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Old 09-26-2017, 09:24 AM   #1
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Leaving the engine running

We are newbies (five times out). It is unseasonably warm in the north and we are traveling with our dog. I see quite of you seasoned RVers leave the engine running, with the AC running when dining in a local eatery for about an hour or less. My husband is nervous to do this in our 2015 F150. Is there a chance this is hard/bad on the engine?
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Old 09-26-2017, 10:33 AM   #2
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Originally Posted by KatMacz View Post
We are newbies (five times out). It is unseasonably warm in the north and we are traveling with our dog. I see quite of you seasoned RVers leave the engine running, with the AC running when dining in a local eatery for about an hour or less. My husband is nervous to do this in our 2015 F150. Is there a chance this is hard/bad on the engine?
It isn't very good for the engine, but occasional extended idling isn't going to damage anything for the number of times you are likely to do it.
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Old 09-26-2017, 10:37 AM   #3
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It isn't very good for the engine, but occasional extended idling isn't going to damage anything for the number of times you are likely to do it.


Thank you.
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Old 09-26-2017, 10:45 AM   #4
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Quote:
Originally Posted by KatMacz View Post
We are newbies (five times out). It is unseasonably warm in the north and we are traveling with our dog. I see quite of you seasoned RVers leave the engine running, with the AC running when dining in a local eatery for about an hour or less. My husband is nervous to do this in our 2015 F150. Is there a chance this is hard/bad on the engine?
Never ever. Sorry to be the dissenting vote. The catalyst and turbos on these engines stay very hot and I would never ever leave a dog or human inside a running car. Too much can happen. Especially on grass. Fought enough vehicle fires that I won't even nap inside a car with a tank of gasoline attached. Until recently I wouldn't even park inside my attached garage, shut off, without disconnecting the battery.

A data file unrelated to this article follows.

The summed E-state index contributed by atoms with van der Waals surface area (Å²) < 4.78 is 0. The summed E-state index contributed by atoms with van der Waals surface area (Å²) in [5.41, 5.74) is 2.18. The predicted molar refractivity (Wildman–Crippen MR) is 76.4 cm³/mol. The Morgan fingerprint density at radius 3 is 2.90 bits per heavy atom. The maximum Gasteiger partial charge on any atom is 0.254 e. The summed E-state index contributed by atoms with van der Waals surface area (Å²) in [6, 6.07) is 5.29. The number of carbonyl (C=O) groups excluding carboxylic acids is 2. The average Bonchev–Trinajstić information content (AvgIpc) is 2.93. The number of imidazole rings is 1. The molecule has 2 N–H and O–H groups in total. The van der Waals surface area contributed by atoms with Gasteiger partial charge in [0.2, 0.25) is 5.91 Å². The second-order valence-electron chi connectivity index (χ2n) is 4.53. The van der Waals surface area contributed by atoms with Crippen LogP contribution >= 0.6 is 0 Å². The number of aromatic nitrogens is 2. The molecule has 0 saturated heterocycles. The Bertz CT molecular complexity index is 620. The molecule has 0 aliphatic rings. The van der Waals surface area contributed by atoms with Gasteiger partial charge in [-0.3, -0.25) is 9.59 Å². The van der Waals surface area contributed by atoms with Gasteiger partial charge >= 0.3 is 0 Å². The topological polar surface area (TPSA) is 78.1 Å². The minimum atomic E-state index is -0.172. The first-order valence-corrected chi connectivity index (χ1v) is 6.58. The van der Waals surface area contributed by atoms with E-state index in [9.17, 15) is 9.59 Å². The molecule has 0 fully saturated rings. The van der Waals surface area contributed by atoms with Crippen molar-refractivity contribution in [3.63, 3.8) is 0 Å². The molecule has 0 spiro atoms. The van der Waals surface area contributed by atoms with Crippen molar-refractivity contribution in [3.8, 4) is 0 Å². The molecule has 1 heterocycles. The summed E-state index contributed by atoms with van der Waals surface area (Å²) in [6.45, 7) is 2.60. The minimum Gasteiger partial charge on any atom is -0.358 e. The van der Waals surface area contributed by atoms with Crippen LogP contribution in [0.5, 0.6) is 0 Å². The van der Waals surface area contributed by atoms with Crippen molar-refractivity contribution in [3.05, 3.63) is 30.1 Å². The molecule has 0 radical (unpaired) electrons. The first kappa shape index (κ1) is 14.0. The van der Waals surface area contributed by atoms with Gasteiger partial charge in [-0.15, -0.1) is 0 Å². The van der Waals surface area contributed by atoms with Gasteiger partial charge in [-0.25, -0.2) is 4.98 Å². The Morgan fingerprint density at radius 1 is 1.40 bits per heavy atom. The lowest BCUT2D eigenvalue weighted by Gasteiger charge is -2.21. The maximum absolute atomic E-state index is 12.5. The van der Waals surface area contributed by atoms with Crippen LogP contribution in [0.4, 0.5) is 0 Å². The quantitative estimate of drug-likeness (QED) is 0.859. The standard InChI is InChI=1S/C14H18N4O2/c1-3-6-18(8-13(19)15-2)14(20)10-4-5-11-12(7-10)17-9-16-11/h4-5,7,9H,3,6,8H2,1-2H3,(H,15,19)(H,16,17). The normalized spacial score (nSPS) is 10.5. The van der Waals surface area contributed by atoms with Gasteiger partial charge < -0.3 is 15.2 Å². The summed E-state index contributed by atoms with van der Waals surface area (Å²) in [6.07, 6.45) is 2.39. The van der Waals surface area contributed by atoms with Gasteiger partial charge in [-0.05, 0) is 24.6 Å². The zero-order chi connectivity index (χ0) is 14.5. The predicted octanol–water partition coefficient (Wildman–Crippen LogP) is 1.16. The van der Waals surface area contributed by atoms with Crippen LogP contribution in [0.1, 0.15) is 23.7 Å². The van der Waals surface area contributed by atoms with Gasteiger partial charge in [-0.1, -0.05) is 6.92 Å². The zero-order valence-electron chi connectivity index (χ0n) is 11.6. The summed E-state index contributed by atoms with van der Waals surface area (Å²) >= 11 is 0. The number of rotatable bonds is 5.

Police vehicles are sometimes equipped with an automatic door opener to protect canines that must be left in the car, because engines can stall or run out of fuel.

Diesel may be another story.
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Old 09-26-2017, 10:52 AM   #5
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Living in Texas, we do this all the time when we travel with the dog in the summer. I don't usually let it sit around idling for an hour, but often for shorter 10-20 minute stints while going in for the bathroom or to pick something up in the convenience store after filling up, etc. As mentioned above, extended idling isn't beneficial to the vehicle but using it occasionally isn't going to cost you much. It gave me new appreciation for Ford's keyless entry keypad, too, though there are other ways to make it work if you don't have that, and newer pushbutton-start vehicles make it even easier though my new truck honks at me when I close the door from outside with the key in my pocket.
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Old 09-26-2017, 10:55 AM   #6
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Personally, I never leave dogs alone in any vehicle with the engine running. Its too easy for some thief to punch out a window, release the dogs, and drive off with your vehicle.

If we are out in hot weather with the dogs on a trip, I will let the rig idle, dogs in their crates or harnesses, with a human on board as safety watch, while one of us goes to get take-out food...then we eat in the truck. The dogs generally have enough manners to let us eat in peace.

If the weather is cool enough to keep the AS comfortable with just fans running, the rig is parked in the shade, AS window open to get fresh air, and the truck is locked and alarmed. Dogs are in their crates in the AS for a short period. Cool enough is air temperature less than 80, with reasonable humidity.

My current upgrade is to set up a propane-powered generator in the truck bed, add a front power inlet, and set up to run that genset for brief periods to keep the air running. I would still have a human in attendance while the dogs are in the cooled trailer...so takeout would be consumed in the trailer...dog manners enforced by the crates.

Pets (furkids) are members of our family--I would not leave a small child in a running truck under any circumstances while wife and I ate in a restaurant...its flat not worth the risk of air conditioning failure, a fire, or theft...its not about the engine or the vehicles!
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Old 09-26-2017, 11:07 AM   #7
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I responded above about the mechanical issues related to extended idling. Short version: Not good for the engine, but a few times isn't going to kill it.

Don't have dogs, assume they would be restrained, but don't really have an opinion on that aspect.